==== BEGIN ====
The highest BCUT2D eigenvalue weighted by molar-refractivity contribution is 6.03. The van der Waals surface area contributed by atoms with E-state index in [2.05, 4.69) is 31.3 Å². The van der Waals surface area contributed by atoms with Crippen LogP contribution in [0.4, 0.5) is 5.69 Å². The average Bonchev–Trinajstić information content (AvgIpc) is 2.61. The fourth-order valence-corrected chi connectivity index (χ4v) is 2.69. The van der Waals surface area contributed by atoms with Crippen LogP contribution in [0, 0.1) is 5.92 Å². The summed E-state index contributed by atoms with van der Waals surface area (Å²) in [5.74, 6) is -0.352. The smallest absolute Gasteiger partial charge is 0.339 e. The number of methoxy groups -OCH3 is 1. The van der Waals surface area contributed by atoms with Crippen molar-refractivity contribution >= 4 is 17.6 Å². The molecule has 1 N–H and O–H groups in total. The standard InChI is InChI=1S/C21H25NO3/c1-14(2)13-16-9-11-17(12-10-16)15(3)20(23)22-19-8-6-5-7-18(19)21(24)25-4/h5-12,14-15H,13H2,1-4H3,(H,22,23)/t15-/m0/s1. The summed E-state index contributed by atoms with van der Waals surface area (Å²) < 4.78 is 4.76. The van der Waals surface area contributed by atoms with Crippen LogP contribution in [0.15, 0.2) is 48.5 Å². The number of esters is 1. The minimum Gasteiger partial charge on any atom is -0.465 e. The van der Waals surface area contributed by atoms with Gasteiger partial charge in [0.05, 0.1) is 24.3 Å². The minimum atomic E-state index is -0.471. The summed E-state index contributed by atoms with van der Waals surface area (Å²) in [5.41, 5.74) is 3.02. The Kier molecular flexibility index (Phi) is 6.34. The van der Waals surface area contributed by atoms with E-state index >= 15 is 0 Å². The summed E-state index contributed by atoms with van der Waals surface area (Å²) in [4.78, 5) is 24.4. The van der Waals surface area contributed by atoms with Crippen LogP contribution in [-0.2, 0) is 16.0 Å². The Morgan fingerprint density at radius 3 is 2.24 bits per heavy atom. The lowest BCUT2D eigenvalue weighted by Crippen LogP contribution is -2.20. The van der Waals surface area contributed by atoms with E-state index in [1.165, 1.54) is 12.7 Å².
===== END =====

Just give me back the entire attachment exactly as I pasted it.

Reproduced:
The highest BCUT2D eigenvalue weighted by molar-refractivity contribution is 6.03. The van der Waals surface area contributed by atoms with E-state index in [2.05, 4.69) is 31.3 Å². The van der Waals surface area contributed by atoms with Crippen LogP contribution in [0.4, 0.5) is 5.69 Å². The average Bonchev–Trinajstić information content (AvgIpc) is 2.61. The fourth-order valence-corrected chi connectivity index (χ4v) is 2.69. The van der Waals surface area contributed by atoms with Crippen LogP contribution in [0, 0.1) is 5.92 Å². The summed E-state index contributed by atoms with van der Waals surface area (Å²) in [5.74, 6) is -0.352. The smallest absolute Gasteiger partial charge is 0.339 e. The number of methoxy groups -OCH3 is 1. The van der Waals surface area contributed by atoms with Crippen molar-refractivity contribution >= 4 is 17.6 Å². The molecule has 1 N–H and O–H groups in total. The standard InChI is InChI=1S/C21H25NO3/c1-14(2)13-16-9-11-17(12-10-16)15(3)20(23)22-19-8-6-5-7-18(19)21(24)25-4/h5-12,14-15H,13H2,1-4H3,(H,22,23)/t15-/m0/s1. The summed E-state index contributed by atoms with van der Waals surface area (Å²) < 4.78 is 4.76. The van der Waals surface area contributed by atoms with Crippen LogP contribution in [0.15, 0.2) is 48.5 Å². The number of esters is 1. The minimum Gasteiger partial charge on any atom is -0.465 e. The van der Waals surface area contributed by atoms with Gasteiger partial charge in [0.05, 0.1) is 24.3 Å². The minimum atomic E-state index is -0.471. The summed E-state index contributed by atoms with van der Waals surface area (Å²) in [5.41, 5.74) is 3.02. The Kier molecular flexibility index (Phi) is 6.34. The van der Waals surface area contributed by atoms with E-state index >= 15 is 0 Å². The summed E-state index contributed by atoms with van der Waals surface area (Å²) in [4.78, 5) is 24.4. The van der Waals surface area contributed by atoms with Crippen LogP contribution in [-0.2, 0) is 16.0 Å². The Morgan fingerprint density at radius 3 is 2.24 bits per heavy atom. The lowest BCUT2D eigenvalue weighted by Crippen LogP contribution is -2.20. The van der Waals surface area contributed by atoms with E-state index in [1.165, 1.54) is 12.7 Å².